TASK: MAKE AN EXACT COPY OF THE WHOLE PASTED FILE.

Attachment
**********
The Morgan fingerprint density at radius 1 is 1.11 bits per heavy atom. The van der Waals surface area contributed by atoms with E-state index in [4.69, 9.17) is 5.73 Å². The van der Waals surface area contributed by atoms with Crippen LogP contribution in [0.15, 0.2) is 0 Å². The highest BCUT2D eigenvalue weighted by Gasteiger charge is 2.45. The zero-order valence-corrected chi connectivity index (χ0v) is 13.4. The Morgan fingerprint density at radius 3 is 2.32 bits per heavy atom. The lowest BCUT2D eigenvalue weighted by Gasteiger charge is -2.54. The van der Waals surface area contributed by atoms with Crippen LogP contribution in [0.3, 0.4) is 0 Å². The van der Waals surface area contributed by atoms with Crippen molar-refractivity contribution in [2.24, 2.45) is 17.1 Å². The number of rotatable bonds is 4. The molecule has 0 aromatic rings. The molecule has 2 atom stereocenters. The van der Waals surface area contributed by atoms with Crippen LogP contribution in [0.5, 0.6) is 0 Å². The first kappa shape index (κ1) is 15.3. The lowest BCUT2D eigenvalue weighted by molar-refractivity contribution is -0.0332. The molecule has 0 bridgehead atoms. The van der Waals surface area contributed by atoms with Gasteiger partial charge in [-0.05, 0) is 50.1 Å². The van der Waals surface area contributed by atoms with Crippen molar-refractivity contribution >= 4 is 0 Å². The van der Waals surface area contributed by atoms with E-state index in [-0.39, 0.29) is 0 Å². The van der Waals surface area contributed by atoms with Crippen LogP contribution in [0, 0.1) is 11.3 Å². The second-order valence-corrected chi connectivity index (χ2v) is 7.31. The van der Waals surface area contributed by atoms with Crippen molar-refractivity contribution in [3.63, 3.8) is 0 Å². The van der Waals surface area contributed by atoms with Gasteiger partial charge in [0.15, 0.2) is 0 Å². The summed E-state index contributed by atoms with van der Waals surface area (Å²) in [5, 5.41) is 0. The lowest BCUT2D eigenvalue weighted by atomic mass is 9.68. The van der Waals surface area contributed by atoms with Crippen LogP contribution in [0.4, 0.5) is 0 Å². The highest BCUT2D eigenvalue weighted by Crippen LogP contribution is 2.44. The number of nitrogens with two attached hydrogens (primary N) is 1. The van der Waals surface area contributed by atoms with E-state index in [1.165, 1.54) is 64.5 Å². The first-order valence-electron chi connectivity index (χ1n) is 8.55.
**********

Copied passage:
The Morgan fingerprint density at radius 1 is 1.11 bits per heavy atom. The van der Waals surface area contributed by atoms with E-state index in [4.69, 9.17) is 5.73 Å². The van der Waals surface area contributed by atoms with Crippen LogP contribution in [0.15, 0.2) is 0 Å². The highest BCUT2D eigenvalue weighted by Gasteiger charge is 2.45. The zero-order valence-corrected chi connectivity index (χ0v) is 13.4. The Morgan fingerprint density at radius 3 is 2.32 bits per heavy atom. The lowest BCUT2D eigenvalue weighted by Gasteiger charge is -2.54. The van der Waals surface area contributed by atoms with Crippen LogP contribution in [0.3, 0.4) is 0 Å². The van der Waals surface area contributed by atoms with Crippen molar-refractivity contribution in [2.24, 2.45) is 17.1 Å². The number of rotatable bonds is 4. The molecule has 0 aromatic rings. The molecule has 2 atom stereocenters. The van der Waals surface area contributed by atoms with Crippen LogP contribution in [0.5, 0.6) is 0 Å². The first kappa shape index (κ1) is 15.3. The lowest BCUT2D eigenvalue weighted by molar-refractivity contribution is -0.0332. The molecule has 0 bridgehead atoms. The van der Waals surface area contributed by atoms with Gasteiger partial charge in [-0.05, 0) is 50.1 Å². The van der Waals surface area contributed by atoms with Crippen molar-refractivity contribution >= 4 is 0 Å². The van der Waals surface area contributed by atoms with E-state index in [-0.39, 0.29) is 0 Å². The van der Waals surface area contributed by atoms with Crippen LogP contribution in [0, 0.1) is 11.3 Å². The second-order valence-corrected chi connectivity index (χ2v) is 7.31. The van der Waals surface area contributed by atoms with Crippen molar-refractivity contribution in [3.63, 3.8) is 0 Å². The van der Waals surface area contributed by atoms with Gasteiger partial charge in [0.15, 0.2) is 0 Å². The summed E-state index contributed by atoms with van der Waals surface area (Å²) in [5, 5.41) is 0. The lowest BCUT2D eigenvalue weighted by atomic mass is 9.68. The van der Waals surface area contributed by atoms with Crippen LogP contribution in [0.4, 0.5) is 0 Å². The highest BCUT2D eigenvalue weighted by Crippen LogP contribution is 2.44. The number of nitrogens with two attached hydrogens (primary N) is 1. The van der Waals surface area contributed by atoms with E-state index in [1.165, 1.54) is 64.5 Å². The first-order valence-electron chi connectivity index (χ1n) is 8.55.